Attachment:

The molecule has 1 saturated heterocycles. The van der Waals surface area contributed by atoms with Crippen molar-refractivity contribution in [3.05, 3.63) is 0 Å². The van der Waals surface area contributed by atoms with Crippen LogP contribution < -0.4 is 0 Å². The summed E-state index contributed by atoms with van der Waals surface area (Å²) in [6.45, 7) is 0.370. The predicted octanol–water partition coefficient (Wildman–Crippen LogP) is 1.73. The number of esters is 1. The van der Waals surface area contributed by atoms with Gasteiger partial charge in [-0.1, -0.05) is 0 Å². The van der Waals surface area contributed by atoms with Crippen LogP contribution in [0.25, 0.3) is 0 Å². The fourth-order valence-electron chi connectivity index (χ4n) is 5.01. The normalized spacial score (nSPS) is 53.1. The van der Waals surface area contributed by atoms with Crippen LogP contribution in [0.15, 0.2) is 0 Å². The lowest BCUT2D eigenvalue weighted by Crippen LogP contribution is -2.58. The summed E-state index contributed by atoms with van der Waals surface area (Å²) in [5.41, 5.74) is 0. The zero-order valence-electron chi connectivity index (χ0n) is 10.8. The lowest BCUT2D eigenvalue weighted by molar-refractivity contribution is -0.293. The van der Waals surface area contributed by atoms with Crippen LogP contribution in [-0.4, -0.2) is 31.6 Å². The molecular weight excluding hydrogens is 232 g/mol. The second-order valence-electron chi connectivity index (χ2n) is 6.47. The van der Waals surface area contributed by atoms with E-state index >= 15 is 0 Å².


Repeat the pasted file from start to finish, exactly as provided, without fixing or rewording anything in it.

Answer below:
The molecule has 1 saturated heterocycles. The van der Waals surface area contributed by atoms with Crippen molar-refractivity contribution in [3.05, 3.63) is 0 Å². The van der Waals surface area contributed by atoms with Crippen LogP contribution < -0.4 is 0 Å². The summed E-state index contributed by atoms with van der Waals surface area (Å²) in [6.45, 7) is 0.370. The predicted octanol–water partition coefficient (Wildman–Crippen LogP) is 1.73. The number of esters is 1. The van der Waals surface area contributed by atoms with Gasteiger partial charge in [-0.1, -0.05) is 0 Å². The van der Waals surface area contributed by atoms with Crippen LogP contribution in [0.25, 0.3) is 0 Å². The fourth-order valence-electron chi connectivity index (χ4n) is 5.01. The normalized spacial score (nSPS) is 53.1. The van der Waals surface area contributed by atoms with Crippen LogP contribution in [0.15, 0.2) is 0 Å². The lowest BCUT2D eigenvalue weighted by Crippen LogP contribution is -2.58. The summed E-state index contributed by atoms with van der Waals surface area (Å²) in [5.41, 5.74) is 0. The zero-order valence-electron chi connectivity index (χ0n) is 10.8. The lowest BCUT2D eigenvalue weighted by molar-refractivity contribution is -0.293. The van der Waals surface area contributed by atoms with Crippen LogP contribution in [-0.4, -0.2) is 31.6 Å². The molecular weight excluding hydrogens is 232 g/mol. The second-order valence-electron chi connectivity index (χ2n) is 6.47. The van der Waals surface area contributed by atoms with E-state index >= 15 is 0 Å².